American consumers spent less in April than the prior month, a surprise decline that badly missed economists’ expectations even as private and government wages and salaries increased.

Higher wages and salaries lifted U.S. personal income 0.3% in April, the Commerce Department reported on Friday, though below the 0.4% increase projected by economists surveyed by Bloomberg. The Commerce Department also reported consumer spending slid 0.1%, far below the 0.2% increase economists expected.

It was the first decline in consumer spending since April 2013.

Though consumer spending fell in April, data have broadly indicated the U.S. labor market continues to improve as employers continue to add jobs. The Commerce Department reported private wages and salaries grew $16.9 billion in April, though less than the gain reported in March. Government wages and salaries were up $1.4 billion.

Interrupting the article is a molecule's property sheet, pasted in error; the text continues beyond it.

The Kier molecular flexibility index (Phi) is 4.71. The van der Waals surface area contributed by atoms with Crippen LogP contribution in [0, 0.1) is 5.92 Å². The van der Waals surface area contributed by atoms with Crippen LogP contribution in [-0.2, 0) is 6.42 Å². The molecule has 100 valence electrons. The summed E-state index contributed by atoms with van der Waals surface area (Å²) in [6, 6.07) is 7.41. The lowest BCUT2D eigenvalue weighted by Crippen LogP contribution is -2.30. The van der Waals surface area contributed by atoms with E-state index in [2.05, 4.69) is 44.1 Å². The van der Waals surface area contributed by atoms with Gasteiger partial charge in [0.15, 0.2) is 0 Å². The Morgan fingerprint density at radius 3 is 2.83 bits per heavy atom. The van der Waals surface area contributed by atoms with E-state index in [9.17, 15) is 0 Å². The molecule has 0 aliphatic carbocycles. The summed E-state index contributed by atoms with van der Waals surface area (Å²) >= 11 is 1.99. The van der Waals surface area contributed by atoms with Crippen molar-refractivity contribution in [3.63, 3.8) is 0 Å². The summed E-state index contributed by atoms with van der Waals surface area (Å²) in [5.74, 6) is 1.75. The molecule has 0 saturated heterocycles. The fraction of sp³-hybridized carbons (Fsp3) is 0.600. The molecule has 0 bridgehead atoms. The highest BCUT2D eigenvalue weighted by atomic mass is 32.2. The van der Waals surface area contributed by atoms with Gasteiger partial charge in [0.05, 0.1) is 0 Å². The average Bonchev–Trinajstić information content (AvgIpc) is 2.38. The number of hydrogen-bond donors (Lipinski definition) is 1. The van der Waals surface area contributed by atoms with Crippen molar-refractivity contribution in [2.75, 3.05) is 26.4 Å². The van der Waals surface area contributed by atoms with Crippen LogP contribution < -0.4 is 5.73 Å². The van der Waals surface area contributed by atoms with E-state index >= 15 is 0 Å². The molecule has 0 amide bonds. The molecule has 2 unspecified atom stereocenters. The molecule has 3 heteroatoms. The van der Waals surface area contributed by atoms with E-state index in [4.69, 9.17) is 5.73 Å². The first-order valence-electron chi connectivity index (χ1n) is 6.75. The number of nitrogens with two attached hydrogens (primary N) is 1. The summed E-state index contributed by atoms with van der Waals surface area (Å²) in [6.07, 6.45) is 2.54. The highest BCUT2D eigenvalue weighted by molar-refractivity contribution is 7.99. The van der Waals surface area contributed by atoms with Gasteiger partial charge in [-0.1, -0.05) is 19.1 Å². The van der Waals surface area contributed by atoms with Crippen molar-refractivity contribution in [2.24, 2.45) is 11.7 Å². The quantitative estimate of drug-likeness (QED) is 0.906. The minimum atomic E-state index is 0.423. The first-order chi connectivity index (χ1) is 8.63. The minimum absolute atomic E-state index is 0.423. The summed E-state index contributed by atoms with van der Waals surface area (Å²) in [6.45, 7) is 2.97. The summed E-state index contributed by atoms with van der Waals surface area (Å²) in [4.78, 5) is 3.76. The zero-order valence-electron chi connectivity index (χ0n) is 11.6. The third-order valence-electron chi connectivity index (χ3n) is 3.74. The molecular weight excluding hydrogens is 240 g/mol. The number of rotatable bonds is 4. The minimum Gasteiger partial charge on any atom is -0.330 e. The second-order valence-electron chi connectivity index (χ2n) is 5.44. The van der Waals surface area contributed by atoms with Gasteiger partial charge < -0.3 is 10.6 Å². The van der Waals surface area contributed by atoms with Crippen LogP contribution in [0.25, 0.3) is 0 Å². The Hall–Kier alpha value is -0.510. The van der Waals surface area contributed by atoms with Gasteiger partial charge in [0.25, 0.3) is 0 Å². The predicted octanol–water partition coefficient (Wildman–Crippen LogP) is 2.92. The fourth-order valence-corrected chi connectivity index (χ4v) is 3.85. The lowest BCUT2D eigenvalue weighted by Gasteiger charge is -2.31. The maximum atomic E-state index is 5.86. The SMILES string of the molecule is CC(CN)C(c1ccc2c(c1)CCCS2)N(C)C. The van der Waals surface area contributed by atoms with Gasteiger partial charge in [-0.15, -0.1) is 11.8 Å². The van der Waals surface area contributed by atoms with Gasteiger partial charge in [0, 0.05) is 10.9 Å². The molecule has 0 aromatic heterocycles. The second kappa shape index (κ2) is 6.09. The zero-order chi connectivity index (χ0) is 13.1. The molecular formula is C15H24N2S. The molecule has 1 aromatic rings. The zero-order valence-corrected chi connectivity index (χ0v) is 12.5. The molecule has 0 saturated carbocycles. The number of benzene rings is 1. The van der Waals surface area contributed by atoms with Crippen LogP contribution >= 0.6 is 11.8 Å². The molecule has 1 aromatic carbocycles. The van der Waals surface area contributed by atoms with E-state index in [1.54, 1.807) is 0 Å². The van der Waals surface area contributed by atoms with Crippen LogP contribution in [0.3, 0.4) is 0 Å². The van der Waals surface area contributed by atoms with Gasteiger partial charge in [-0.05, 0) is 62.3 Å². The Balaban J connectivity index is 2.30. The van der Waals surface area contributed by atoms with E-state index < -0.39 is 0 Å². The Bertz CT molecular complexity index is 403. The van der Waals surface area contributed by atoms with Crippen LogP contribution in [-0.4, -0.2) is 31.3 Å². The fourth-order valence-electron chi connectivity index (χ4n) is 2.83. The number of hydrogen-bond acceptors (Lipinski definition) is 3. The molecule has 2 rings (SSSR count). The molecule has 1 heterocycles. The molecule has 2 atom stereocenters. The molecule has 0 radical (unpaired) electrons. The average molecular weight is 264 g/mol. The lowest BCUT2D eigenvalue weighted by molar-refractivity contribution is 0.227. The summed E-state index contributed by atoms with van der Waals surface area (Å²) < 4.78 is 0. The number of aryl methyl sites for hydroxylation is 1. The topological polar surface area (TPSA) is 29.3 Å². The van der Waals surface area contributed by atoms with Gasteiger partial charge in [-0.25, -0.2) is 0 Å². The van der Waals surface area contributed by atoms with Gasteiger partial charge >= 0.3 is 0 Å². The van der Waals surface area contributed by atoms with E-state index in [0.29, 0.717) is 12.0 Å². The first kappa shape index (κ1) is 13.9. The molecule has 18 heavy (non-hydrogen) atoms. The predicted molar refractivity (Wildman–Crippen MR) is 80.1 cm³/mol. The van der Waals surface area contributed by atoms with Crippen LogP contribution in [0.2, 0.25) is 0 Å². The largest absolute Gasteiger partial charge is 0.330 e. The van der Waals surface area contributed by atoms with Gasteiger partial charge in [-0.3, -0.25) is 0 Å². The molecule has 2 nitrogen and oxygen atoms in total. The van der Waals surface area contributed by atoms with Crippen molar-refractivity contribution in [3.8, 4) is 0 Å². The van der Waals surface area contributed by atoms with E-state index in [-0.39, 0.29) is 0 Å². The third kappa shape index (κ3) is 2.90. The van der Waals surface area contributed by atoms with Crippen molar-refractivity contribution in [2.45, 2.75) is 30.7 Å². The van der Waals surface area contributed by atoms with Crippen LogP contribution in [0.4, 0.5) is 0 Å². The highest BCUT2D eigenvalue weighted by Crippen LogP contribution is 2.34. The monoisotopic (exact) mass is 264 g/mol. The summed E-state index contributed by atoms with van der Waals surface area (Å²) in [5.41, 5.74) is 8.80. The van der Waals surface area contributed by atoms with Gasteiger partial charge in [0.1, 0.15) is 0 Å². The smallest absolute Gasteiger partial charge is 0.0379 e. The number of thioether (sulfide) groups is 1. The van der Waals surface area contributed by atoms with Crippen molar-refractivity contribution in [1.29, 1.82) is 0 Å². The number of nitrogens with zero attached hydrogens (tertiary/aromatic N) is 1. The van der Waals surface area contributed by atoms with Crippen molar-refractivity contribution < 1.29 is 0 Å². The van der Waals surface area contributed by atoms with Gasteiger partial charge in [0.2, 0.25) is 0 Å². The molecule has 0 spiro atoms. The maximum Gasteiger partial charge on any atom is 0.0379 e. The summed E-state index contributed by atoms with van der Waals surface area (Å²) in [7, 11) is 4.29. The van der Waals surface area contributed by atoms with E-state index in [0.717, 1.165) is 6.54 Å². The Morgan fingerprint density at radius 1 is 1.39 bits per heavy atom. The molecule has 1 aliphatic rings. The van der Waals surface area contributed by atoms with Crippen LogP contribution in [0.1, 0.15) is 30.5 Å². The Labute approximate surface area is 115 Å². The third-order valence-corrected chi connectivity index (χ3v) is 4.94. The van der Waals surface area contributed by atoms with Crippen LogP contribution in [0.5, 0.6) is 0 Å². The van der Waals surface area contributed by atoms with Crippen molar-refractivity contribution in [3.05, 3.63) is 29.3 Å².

The report comes a day after U.S. stocks closed broadly higher, with the S&P 500 reaching another record high from earlier in the week. And while the Commerce Department this week revised its estimate for real gross domestic product growth in the first quarter, saying it fell by 1%, many blamed the fall on an unusually severe winter and are expecting a strong rebound in the current quarter.

The personal saving rate — the share of after-tax income that doesn’t get spent — totaled 4% in April, up from 3.6% in March.